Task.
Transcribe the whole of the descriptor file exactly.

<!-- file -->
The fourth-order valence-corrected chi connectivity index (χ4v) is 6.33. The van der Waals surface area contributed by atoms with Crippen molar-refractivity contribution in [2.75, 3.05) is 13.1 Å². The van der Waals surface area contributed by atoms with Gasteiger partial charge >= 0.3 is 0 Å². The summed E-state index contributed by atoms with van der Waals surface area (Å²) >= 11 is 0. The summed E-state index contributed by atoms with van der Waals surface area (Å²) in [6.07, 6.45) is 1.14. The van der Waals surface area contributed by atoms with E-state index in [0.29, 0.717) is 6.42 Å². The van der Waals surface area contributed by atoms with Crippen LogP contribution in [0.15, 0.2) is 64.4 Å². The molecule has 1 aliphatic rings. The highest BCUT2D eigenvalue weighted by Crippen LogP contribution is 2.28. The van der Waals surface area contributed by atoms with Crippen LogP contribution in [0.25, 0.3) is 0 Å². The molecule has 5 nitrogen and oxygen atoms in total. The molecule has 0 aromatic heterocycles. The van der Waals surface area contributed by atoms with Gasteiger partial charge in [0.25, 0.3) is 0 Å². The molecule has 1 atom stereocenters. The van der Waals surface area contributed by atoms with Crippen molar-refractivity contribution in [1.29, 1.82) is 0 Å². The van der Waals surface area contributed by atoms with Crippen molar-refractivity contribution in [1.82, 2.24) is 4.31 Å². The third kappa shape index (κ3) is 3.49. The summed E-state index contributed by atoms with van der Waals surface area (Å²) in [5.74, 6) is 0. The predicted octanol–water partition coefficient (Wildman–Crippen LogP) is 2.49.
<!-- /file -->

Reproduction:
The fourth-order valence-corrected chi connectivity index (χ4v) is 6.33. The van der Waals surface area contributed by atoms with Crippen molar-refractivity contribution in [2.75, 3.05) is 13.1 Å². The van der Waals surface area contributed by atoms with Gasteiger partial charge >= 0.3 is 0 Å². The summed E-state index contributed by atoms with van der Waals surface area (Å²) >= 11 is 0. The summed E-state index contributed by atoms with van der Waals surface area (Å²) in [6.07, 6.45) is 1.14. The van der Waals surface area contributed by atoms with E-state index in [0.29, 0.717) is 6.42 Å². The van der Waals surface area contributed by atoms with Crippen LogP contribution in [0.15, 0.2) is 64.4 Å². The molecule has 1 aliphatic rings. The highest BCUT2D eigenvalue weighted by Crippen LogP contribution is 2.28. The van der Waals surface area contributed by atoms with Crippen LogP contribution in [0.25, 0.3) is 0 Å². The molecule has 5 nitrogen and oxygen atoms in total. The molecule has 0 aromatic heterocycles. The van der Waals surface area contributed by atoms with Gasteiger partial charge in [0.25, 0.3) is 0 Å². The molecule has 1 atom stereocenters. The van der Waals surface area contributed by atoms with Crippen molar-refractivity contribution in [1.29, 1.82) is 0 Å². The van der Waals surface area contributed by atoms with Crippen molar-refractivity contribution in [1.82, 2.24) is 4.31 Å². The third kappa shape index (κ3) is 3.49. The summed E-state index contributed by atoms with van der Waals surface area (Å²) in [5.74, 6) is 0. The predicted octanol–water partition coefficient (Wildman–Crippen LogP) is 2.49.